Photographers call the hour before sunset the ‘magic hour’. Even amidst the dark shadows and dark foliage of the jungle, the light was beautiful, the last rays of the day streaming tremulously through gaps in the leaves.
I found myself unable to enjoy the sight. As the sun set about its daily demise, my heart also fell deeper into worry and anxiety. With darkness creeping all around us, I could feel the same choking darkness settling inexorably within me.
At the time it seemed that the jungle’s soothing Muzak, its ever-present cacophony of insects, had taken on a muddied, moody complexion. In my fear, even the fragrance of flowers seemed to acquire a far more savage stench.
The sight, sound and smell in the jungle have somehow converged to create an atmosphere of fear and hopelessness. They formed the backdrop of a near-death drama, an experience that my family and I went through and which became one of the enlightening moments in my life.
Let me backtrack and share with you about what happened more than six hours prior to that moment. Just that short while ago, the Liew’s were going through a different ambience, mood and feeling.
We had arrived for a holiday at what I called a ‘floating bungalow.’ It was a huge boat-house on Tasik Kenyir, the largest man-made lake in South-east Asia.
The floating hotel was located at the edge of one of the world’s oldest tropical jungles. From afar, the view of the house, lake and jungle looked like a spectacular vacation postcard.
If you were there, you would be amused to see the Liew’s scrambling around the rustic environment, exploring every nook and corner and taking in the sight. We were like little kids discovering so many new and exciting toys that we have not seen and experienced before.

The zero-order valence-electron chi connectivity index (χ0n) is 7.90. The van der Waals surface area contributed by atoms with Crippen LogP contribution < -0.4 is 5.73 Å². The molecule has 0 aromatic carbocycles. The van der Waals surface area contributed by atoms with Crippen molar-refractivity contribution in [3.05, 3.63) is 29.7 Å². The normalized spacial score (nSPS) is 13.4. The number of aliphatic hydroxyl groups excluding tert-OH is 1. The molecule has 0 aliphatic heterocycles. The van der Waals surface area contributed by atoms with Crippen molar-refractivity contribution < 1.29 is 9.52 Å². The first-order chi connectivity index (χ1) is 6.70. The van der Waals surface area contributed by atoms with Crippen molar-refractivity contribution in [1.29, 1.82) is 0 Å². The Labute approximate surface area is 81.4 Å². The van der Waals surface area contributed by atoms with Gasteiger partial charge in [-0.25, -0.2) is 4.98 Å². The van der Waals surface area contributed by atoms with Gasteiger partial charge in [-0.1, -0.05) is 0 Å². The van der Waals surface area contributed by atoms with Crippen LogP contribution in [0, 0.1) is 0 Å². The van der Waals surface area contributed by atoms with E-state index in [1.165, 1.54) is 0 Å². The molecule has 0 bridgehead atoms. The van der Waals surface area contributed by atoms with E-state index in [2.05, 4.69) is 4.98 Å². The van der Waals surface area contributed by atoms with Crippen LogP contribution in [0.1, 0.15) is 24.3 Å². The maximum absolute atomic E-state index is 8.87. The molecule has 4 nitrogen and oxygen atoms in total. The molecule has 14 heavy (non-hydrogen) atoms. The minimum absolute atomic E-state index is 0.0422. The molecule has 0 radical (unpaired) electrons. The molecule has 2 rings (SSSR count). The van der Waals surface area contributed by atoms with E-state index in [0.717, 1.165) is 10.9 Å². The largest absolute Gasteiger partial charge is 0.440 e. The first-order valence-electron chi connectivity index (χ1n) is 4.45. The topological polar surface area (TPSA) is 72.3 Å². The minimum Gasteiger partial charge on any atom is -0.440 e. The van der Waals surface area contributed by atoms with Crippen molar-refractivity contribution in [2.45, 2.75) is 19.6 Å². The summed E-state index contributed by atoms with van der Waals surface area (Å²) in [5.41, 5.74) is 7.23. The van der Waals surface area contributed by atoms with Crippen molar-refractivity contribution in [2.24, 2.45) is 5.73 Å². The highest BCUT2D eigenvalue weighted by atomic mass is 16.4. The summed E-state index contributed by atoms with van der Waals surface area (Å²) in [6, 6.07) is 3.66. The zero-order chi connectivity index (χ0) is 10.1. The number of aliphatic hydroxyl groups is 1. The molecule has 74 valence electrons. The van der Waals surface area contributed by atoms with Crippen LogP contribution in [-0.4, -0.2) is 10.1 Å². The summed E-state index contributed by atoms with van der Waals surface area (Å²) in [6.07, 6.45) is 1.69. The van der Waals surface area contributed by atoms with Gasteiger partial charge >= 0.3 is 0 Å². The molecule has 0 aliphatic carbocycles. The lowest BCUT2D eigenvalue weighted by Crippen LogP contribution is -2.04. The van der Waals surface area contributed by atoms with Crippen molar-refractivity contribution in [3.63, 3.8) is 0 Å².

There was an abundance of smiles and laughters, and everybody was in an almost ecstatic mood. It felt almost like we have left the worst of the world and arrived at paradise.
We would never expect that the experience would shortly take on a complete change. Our emotionally-peak experience would soon become a valley experience, bringing our spirit right down a bottomless pit.
The owner of the zero-star hotel had introduced us to the skeleton crew, a motley bunch of people who were employed to look us. Although they lived nearby, they were trained to operate mostly out of our sight.
Before leaving us, he suggested that we hired one of them who was an Orang Asli, a former native of the jungle to lead us on a short stroll in the jungle.
He told us, “Don’t worry. We will ensure you have a soft landing.
“The guide will take you on a short and refreshing walk. Before you know it, you will fall in love with the jungle – just like I did many years ago.”
We were so excited that we started off almost immediately. All we took was a haversack and we did not quite know what was in it.
At the start, it was all fun. A heavy downpour had caused the trees and plants to look fresh and they glistened beautifully under the sun.
We were pointing excitedly at one new discovery after another. And then a dinosaur came out of the bushes!
Oh no! We ran away but it came after us and grew bigger and Bigger and BIGGER until it was the size of my wallet!
Ok! That did not happen. I just wanted to make sure you were following the story.